Is it possible to worship God even when He takes everything away us? Is it possible to love Him even when He seems to have abandoned us? Job's life offers us a resounding "yes!"
D. L. Moody, the evangelist of the late 1800’s and founder of the Moody Bible Institute once remarked, “I believe Satan exists for two reasons: first, the Bible says so and second, I’ve done business with him.”
Holman Old Testament Commentary, Job (Holman, 2004), p. 23
Frankly, the average Christian goes through life without giving any thought to the war he’s in.
One author wrote, “Many people get up, eat, drive their cars to work, make phone calls, send emails, tend their children, clean the kitchen and go to bed without giving one single thought to the existence of an unseen world and the fact that humanity is the staging ground in the greatest battle that has ever taken place.”
Adapted from Sitting with Job, Edited by Roy Zuck, (Wipf & Stock Publishers, 1992), p. 145
Mind you, the powers of hell and the powers of heaven are not on equal footing. It is not a battle between two equally strong forces and we are left to wonder which one will win.
No, the power of God is supreme and the conflict has already been won – it’s just that the forces of hell have yet to concede defeat.
The war has been won, but there are daily skirmishes. The defeated General has been allowed to roam the earth seeking new recruits who will deny the glory of God and the sovereignty of Christ.
And his favorite target is the child of God. Silencing the praise and thanksgiving of one believer gives Satan more delight than provoking the curses of a thousand unbelievers.
He hates the glory and worship of God.
Isaiah informed us that it was God’s throne he coveted. It was God’s glory he wanted. It was the worship of adoring humanity he lusted for and for that he was judged. 1/3 of the angels joined him in his mutiny and now serve him as fallen angels, attacking the work of God and the ways of God and the workmen of God.
Peter informs us that his desire to devour – you could render that word – discredit – someone who claims to know Christ as Savior. (1 Peter 5:8)
Watch out . . . you are in his sights.
The way he can attack the glory of God is through disobedient, disloyal, ungrateful, wayward children of God who refuse to glorify Him because of trial or tragedy or apathy or sinful lives.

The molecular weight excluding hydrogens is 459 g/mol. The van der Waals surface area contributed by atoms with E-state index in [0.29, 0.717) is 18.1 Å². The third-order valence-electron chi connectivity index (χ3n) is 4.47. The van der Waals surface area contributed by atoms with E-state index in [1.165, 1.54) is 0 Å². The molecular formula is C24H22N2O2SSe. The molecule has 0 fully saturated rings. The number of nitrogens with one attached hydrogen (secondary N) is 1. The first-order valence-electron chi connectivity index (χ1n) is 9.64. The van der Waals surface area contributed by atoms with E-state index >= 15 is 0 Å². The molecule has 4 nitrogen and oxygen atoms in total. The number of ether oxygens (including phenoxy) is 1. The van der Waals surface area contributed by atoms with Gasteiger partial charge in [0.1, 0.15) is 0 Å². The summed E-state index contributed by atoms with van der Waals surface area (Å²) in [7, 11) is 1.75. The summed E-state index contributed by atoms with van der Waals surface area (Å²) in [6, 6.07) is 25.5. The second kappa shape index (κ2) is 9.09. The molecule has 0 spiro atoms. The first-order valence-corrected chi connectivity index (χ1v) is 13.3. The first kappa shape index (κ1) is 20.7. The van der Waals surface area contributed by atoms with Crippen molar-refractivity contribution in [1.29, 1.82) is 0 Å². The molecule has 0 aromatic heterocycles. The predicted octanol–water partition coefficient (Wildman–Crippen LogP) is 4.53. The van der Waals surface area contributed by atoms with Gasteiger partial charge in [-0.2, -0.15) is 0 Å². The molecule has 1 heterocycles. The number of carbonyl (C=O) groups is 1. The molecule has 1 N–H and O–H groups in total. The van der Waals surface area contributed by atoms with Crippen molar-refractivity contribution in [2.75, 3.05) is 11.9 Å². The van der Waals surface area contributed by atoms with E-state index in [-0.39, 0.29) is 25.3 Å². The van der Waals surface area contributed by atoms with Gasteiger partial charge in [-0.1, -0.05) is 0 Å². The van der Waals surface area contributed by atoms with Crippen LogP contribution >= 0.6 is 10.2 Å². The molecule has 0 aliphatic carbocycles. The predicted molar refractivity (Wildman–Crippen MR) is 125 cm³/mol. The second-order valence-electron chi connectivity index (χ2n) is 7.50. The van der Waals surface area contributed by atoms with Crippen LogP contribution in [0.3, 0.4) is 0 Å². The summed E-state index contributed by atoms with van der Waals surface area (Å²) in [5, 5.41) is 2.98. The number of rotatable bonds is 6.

To mute the worship of a believer is his highest objective for he knows that God’s throne is out of reach, but not the children of God.
Charles Spurgeon, used greatly in the ministry 2 centuries ago in London England, suffered greatly with physical ailments nearly his entire life. He preached nearly 100 sermons on the book of Job during his ministry, and for him, it was no exercise in homiletics. Spurgeon was a sufferer. His bouts with ill health, living daily with almost continual pain, and the need for extended bed rest which began in his 20’s around the same time he began to pastor the church.
Spurgeon’s wife Susannah also suffered, becoming a semi-invalid in her thirties, rarely able to come to Sunday services where 10,000 gathered weekly to worship.
In one of his sermons I read this week, Spurgeon said,
“Satan hates to see happy Christians glorifying God. He is well aware that mournful Christians often dishonor the glory of God by mistrusting it, and he thinks if can worry us until we no more believe in the constancy and goodness of the Lord, he shall have robbed God of his praise. God said, “He that offers praise, glorifies me,” and so Satan lays the axe at the root of our praise, that God may cease to be glorified.”
Charles Spurgeon, The Suffering of Man & the Sovereignty of God (Fox River Press, 2001), p. 7
Is this true? How do we know this?! How can you be sure that the grand scheme of Satan is to silence the praise and destroy the testimony and worship of the believer toward the Sovereign King of Kings and Lord of Lords?
- Just listen . . . for the first time in human history, the curtain is pulled back in the heavens and you can just hear a conversation between God and Satan regarding the faithful life of a believer on earth.
- Just watch . . . as God takes the life of this believer named Job and offers it to human history as “Exhibit A” – evidence that there is at least one on earth who will worship God through tears and trials.
The curtain rises in Job chapter 1 verse 6.
If you were with us in our last session, we were introduced to Job with 6 words that we derived from his personal profile provided in the first 5 verses.
He was righteous
He was real
He was reverent
He was resistant
He was rich
He was a reformer and a reconciler.
What a man! What a testimony!
7 sons, 3 daughters . . . what a godly heritage.